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18 to Party is Too Cool for its Own Good

Final Poster for 18 to Party film
A Murderers’ Row of Teenage Angst. (photo: Grant Pictures)

18 to Party is a movie for poseurs.

Before you give my editor yet another ulcer from vitriolic responses, let’s get the movie’s details out of the way.

18 to Party focuses on nine young teenagers discussing small-town adolescent life in 1984 while waiting behind a local venue to enter. As their parents attend a town hall regarding recent UFO sightings, the kids discuss suicide, loss and their elders’ obsession with the extraterrestrial visitors.

18 to Party’s young cast does its best to work with the choppy and meandering dialogue. Particular standouts Taylor Richardson and Ivy Miller bring a sincerity to their characters Missy and Kira that’s lacking throughout this film.

Actors Oliver Gifford, Tanner Flood, Taylor Richardson, Sam McCarthy and Nolan Lyons in Grant Pictures' 18 to Party
Don’t be surprised if the background art is pleasingly distracting. (photo: Grant Pictures)

Looking for a Movie in a Song

Much attention has been made about 18 to Party’s soundtrack; a mix of 80’s post-punk artists such as Big Audio Dynamite and The Alarm. The songs are individually good, but never align with the plot itself. It’s as if genre obsessives picked the tracks to dog-whistle their coolness to the three former Tower Records employees watching.

Which brings me back to the dreaded “P” word.

“Poseur” is the scarlet letter of the uncool. The caterwaul of inferiority that comes from those self-elected vanguards of whatever decorum a subset deems necessary to maintain its antisocial function. You can like a certain band, movie, even ideology enough to be a fan. But to those true believers who verbally brand the red “P” upon their victims, nothing short of blind devotion’s sufficient.

For The Cool Kids And The Poseurs

To his credit, 18 to Party director/screenwriter Jeff Roda acknowledges the impossibly rigid standards set forth by the “cool kids”. On more than one occasion, the nine adolescents drop witty references that would make most Gen-X music savants chuckle.

But therein lies the problem: Obscure subcultural jabs at the mainstream does not a great movie make. Snappy retorts regarding U2’s sonic plagiarism doesn’t salvage mediocre-at-best dialogue (even if they’re not totally wrong). Cracking wise on Reagan’s use of “Born in the USA” doesn’t rouse a glacial sloth of a plot. 18 to Party unfortunately suffers from its own attempts at coolness. For the most part, these attempts are as vapid as the characters’ mocking.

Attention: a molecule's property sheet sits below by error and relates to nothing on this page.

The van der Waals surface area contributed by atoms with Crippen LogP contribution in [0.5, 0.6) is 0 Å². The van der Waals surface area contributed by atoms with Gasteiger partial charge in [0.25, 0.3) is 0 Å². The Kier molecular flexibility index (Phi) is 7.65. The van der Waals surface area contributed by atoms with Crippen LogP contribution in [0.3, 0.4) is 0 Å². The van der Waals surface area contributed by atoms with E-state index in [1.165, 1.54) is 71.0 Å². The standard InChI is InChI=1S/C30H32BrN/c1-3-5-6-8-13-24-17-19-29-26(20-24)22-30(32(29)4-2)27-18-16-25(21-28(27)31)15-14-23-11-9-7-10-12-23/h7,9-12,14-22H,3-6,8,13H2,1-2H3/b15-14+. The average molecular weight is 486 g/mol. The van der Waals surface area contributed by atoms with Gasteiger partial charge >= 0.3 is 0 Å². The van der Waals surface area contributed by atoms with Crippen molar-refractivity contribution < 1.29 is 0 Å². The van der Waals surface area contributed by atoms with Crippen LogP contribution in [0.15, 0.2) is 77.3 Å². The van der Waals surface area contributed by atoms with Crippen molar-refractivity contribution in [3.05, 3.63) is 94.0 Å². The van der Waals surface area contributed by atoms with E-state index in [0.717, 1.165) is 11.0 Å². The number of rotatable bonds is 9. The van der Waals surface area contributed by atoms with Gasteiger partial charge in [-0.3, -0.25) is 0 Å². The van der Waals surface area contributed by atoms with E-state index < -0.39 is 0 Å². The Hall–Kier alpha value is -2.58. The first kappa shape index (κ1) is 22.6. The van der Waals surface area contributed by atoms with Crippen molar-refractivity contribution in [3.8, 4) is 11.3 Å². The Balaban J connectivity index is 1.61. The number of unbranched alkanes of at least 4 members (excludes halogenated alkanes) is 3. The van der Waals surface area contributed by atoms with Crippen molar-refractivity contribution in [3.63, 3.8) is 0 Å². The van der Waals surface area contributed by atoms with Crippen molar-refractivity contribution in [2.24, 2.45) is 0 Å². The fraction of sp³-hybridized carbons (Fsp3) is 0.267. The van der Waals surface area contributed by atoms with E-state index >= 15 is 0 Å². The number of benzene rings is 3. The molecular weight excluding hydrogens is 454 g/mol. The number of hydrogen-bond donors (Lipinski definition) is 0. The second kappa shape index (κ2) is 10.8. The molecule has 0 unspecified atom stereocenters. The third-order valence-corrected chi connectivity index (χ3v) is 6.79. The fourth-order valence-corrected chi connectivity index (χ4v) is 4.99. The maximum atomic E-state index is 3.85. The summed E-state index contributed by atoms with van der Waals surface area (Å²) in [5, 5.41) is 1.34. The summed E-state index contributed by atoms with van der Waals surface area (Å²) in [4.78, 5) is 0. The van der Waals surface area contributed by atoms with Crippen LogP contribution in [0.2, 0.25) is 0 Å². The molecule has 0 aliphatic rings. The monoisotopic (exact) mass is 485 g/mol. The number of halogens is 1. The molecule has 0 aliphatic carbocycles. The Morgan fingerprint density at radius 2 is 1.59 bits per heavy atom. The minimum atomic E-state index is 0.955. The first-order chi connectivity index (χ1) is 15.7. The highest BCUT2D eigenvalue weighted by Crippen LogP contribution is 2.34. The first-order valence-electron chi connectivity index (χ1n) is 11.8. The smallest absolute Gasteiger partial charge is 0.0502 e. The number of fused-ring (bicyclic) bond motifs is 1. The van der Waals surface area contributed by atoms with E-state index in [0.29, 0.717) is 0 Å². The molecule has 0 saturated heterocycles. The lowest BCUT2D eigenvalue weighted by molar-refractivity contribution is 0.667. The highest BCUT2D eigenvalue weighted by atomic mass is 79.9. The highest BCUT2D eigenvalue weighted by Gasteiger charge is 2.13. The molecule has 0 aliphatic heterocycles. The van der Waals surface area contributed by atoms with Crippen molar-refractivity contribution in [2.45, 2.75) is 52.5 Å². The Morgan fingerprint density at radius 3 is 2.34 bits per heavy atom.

The third act of 18 to Party does its best to repent for the first 45 minutes with a decent reflection on friendships and life choices. But it can’t make up for the self-aggrandizing slog before the third act. It’s the Pyrrhic equivalent of a week of social ridicule for the brief satisfaction of popping a ripe zit.

Actors Erich Schuett and Ivy Miller in Grant Pictures' 18 to Party
Silently judging you. (Photo: Grant Pictures)

If a Movie Soundtrack Falls in the Woods, Can Anybody Judge You for Never Hearing It?

There’s a plethora of coming-of-age films utilizing killer soundtracks to convey the frustrating complexities of teen-dom. Many of those films—however they may hold up to modern societal standards (looking at you, Mr. Bueller)—have the quality story to back up the musical selections.

The choice of song can also make a great scene truly memorable. Will we ever hear Simple Minds without picturing John Bender raising his fist in victory? Would Martin Blank’s epiphany have had the same impact were Bowie and Mercury not serenading him over the gym PA?

And ultimately, that’s where 18 to Party falls short:  The emphasis is placed on the obscure coolness of its soundtrack, but it’s of little use serving an ultimately not-good movie. It’s the cinematic equivalent of the “cool kids” mocking you for having The Clash and Green Day on the same punk playlist, all the while never explaining why it matters. Not because they don’t have the ability to explain, but because they believe their overt, postured coolness precludes them from ever having to.

So when I say 18 to Party is a movie for poseurs, It’s not directed as a slight on anyone who’s ever had that dreaded moniker thrust upon them by the hegemony of cool. It’s directed toward the hegemony itself. The real poseurs.

You know exactly who they are. The guy behind the counter at Amoeba Music silently judging your purchase; the lacrosse dad YouTubing Mudhoney live shows during his kid’s game (because Pearl Jam’s soooo pop); the high-school crush with the Letters to Cleo shirt who mocked you all senior year for owning a Springsteen album.

And to those archetypes of forced hipness who make everyone’s teenage life miserable, have I got a movie for you.

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